How will this experience help you in your job search and career?
Prior to this summer, I had limited grasp of the law enforcement career field and options within it. My internship within MPD has provided a view of policing from both the ground and organizational levels, from riding along with officers on patrol to watching command staff deliberate on changing departmental policies. The internship experience prompted several realizations about my own interests and values. Going around the D.C. with MPD officers as they responded to calls was exhilarating. Seeing officers’ ability to help people, from recovering stolen property to arresting abusive partners, left a deep impression. Moreover, working within MPD has given me a deeper appreciation for the role of policing in national security. Overall, the internship will prompt me to give law enforcement career options more serious and informed consideration as I finish SSP.
How does your internship sponsor or agency contribute to the mission of national security?
MPD, and police departments in general, do not contribute to national security in the same sense that the military, intelligence community, or federal law enforcement agencies do. Police departments have taken on roles as local partners in domestic counterterrorism, particularly since the 9/11/01 terrorist attacks. MPD itself has a Homeland Security Bureau that conducts intelligence and operational functions to protect Washington, D.C. However, counterterrorism is only one aspect of policing, and day-to-day police operations do not focus on traditional national security issues. Nevertheless, police departments do make a foundational contribution to national security. Policing enables rule of law, creating a society in which people generally can live their lives without serious fear of danger, and in which committing crime bears a considerable chance of penalty. Without the basic degree of public safety that law enforcement provides, “national security” could not be a meaningful concept.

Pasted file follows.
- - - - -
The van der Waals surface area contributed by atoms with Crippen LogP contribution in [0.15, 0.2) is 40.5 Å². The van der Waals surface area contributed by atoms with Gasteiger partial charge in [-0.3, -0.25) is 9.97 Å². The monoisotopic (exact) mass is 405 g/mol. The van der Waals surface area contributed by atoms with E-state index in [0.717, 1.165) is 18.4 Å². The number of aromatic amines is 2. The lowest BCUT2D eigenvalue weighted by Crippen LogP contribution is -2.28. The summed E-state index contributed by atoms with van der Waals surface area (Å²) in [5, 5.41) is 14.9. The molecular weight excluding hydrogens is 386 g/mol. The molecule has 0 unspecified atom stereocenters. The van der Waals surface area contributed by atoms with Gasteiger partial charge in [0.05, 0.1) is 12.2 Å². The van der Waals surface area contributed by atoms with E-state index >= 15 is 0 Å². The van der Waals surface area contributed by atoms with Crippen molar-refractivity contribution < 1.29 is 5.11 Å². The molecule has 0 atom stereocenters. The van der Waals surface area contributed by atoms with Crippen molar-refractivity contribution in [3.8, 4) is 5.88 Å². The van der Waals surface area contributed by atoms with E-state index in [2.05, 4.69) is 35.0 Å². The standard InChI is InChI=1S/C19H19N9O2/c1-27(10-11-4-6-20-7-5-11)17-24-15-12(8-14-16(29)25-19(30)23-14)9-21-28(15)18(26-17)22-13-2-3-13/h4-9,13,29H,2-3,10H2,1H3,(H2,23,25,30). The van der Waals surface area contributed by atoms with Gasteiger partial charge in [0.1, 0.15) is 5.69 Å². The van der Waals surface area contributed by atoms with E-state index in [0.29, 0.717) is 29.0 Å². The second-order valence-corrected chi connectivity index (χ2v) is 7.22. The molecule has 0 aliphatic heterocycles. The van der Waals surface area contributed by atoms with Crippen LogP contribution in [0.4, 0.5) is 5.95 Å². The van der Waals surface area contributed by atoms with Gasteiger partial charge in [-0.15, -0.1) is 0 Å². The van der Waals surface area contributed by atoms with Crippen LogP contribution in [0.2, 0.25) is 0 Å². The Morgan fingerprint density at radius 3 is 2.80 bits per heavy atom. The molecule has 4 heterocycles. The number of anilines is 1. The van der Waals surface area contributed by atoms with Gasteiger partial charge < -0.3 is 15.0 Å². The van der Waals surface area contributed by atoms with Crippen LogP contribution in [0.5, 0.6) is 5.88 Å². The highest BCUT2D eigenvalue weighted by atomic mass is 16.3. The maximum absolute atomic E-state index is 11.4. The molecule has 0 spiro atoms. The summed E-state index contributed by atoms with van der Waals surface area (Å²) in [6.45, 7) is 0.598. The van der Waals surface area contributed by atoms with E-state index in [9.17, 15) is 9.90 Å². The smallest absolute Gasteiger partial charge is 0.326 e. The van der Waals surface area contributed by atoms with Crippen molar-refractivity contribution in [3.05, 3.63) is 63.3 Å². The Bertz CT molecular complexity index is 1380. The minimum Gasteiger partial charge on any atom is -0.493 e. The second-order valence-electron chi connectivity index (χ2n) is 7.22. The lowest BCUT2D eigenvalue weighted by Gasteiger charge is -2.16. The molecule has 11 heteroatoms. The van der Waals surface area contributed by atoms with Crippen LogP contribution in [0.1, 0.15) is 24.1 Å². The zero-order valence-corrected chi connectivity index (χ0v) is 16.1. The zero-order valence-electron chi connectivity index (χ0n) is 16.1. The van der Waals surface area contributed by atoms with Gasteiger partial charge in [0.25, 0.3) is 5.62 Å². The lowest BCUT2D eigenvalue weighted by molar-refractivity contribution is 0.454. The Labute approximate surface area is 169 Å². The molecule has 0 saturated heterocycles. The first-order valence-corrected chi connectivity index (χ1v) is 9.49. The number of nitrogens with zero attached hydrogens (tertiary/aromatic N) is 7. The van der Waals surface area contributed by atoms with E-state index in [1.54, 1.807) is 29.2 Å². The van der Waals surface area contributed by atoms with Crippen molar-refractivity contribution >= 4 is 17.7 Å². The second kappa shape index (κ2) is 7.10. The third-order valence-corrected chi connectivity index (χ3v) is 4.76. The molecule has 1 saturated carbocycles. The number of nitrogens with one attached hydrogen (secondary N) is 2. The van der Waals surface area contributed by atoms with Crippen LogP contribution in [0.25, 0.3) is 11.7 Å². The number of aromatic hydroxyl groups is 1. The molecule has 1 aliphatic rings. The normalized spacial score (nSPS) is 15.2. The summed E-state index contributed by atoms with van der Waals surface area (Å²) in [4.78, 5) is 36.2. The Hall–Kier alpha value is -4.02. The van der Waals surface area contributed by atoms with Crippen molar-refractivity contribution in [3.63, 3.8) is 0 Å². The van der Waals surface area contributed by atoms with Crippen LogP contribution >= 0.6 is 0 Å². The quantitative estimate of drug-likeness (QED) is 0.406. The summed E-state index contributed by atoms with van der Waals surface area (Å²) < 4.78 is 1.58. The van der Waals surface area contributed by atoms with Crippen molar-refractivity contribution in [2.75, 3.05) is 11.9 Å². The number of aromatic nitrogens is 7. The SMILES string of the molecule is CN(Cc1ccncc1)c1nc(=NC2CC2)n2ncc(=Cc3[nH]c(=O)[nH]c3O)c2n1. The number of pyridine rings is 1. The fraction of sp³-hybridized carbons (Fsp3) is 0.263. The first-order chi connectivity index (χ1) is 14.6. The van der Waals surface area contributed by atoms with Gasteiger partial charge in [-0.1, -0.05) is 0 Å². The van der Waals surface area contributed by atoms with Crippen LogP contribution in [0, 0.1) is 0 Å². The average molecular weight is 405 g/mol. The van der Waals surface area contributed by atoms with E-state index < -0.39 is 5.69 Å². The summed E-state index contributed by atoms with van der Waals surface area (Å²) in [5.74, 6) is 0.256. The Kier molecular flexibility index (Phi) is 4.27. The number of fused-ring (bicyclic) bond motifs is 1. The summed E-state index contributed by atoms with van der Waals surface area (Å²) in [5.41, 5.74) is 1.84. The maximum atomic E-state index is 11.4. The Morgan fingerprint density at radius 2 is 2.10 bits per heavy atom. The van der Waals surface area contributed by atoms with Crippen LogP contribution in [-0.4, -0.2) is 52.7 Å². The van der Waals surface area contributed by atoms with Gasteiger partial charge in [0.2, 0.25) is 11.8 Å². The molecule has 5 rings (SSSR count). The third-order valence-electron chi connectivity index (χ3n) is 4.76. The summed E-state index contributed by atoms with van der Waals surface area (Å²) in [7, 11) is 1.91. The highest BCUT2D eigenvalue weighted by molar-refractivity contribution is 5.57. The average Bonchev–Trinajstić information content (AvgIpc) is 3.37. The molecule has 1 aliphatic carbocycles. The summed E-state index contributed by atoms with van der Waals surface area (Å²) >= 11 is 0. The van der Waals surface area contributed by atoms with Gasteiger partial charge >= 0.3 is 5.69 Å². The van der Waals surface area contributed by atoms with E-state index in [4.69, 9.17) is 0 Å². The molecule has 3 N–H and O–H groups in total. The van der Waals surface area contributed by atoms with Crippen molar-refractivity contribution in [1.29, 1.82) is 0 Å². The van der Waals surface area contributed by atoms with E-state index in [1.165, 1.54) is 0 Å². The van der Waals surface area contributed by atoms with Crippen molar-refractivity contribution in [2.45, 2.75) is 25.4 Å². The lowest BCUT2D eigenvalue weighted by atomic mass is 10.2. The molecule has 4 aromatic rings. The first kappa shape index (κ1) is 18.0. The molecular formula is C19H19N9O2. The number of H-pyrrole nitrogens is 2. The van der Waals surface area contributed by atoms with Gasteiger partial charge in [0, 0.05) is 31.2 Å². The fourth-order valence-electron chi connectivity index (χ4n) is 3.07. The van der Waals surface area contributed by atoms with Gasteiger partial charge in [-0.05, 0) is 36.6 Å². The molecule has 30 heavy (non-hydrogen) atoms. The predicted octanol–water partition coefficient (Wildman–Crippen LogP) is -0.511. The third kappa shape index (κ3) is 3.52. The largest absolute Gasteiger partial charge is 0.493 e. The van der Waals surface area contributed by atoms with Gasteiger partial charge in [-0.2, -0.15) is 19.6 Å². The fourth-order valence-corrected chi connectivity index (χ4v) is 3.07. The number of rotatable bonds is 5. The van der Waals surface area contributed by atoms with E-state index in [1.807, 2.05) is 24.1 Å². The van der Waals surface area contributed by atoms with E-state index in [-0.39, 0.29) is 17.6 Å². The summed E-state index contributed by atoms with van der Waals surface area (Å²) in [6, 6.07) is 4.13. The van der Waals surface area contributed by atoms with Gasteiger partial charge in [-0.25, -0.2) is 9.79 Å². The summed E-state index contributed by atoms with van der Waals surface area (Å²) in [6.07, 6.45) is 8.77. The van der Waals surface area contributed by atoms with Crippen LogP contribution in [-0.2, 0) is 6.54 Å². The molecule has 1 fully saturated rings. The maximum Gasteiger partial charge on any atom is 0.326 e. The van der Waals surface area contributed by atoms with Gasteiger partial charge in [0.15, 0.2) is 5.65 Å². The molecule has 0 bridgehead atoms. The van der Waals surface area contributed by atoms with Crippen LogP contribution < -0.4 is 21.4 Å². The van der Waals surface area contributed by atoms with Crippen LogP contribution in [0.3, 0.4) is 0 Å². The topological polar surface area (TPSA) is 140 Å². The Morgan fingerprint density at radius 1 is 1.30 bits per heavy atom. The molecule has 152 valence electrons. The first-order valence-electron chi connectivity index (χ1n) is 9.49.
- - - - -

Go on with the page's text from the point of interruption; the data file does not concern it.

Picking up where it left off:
What was the biggest lesson you took away from this experience?
The biggest lesson for me has been that community relationships with the police are complicated. Several MPD officers and command staff have told me that in their experience, appreciation for the police is often stronger in Anacostia or Trinidad than in Georgetown or the Palisades. Certainly, there is substantial animosity towards police within the lower-income, predominantly African-American neighborhoods that are among the city’s most violent. But in these neighborhoods, MPD officers often address shootings, stabbings, beatings, and other violent crimes that seriously endanger local residents. These residents, trying to make lives for themselves and their families, are the people who need and appreciate MPD’s help the most. By contrast, MPD officers occasionally find themselves facing irritation and impatience when they interact with members of the public in D.C.’s more affluent and placid sections. This lesson and other lessons have reinforced for me that law enforcement and crime are much more nuanced than mainstream narratives suggest.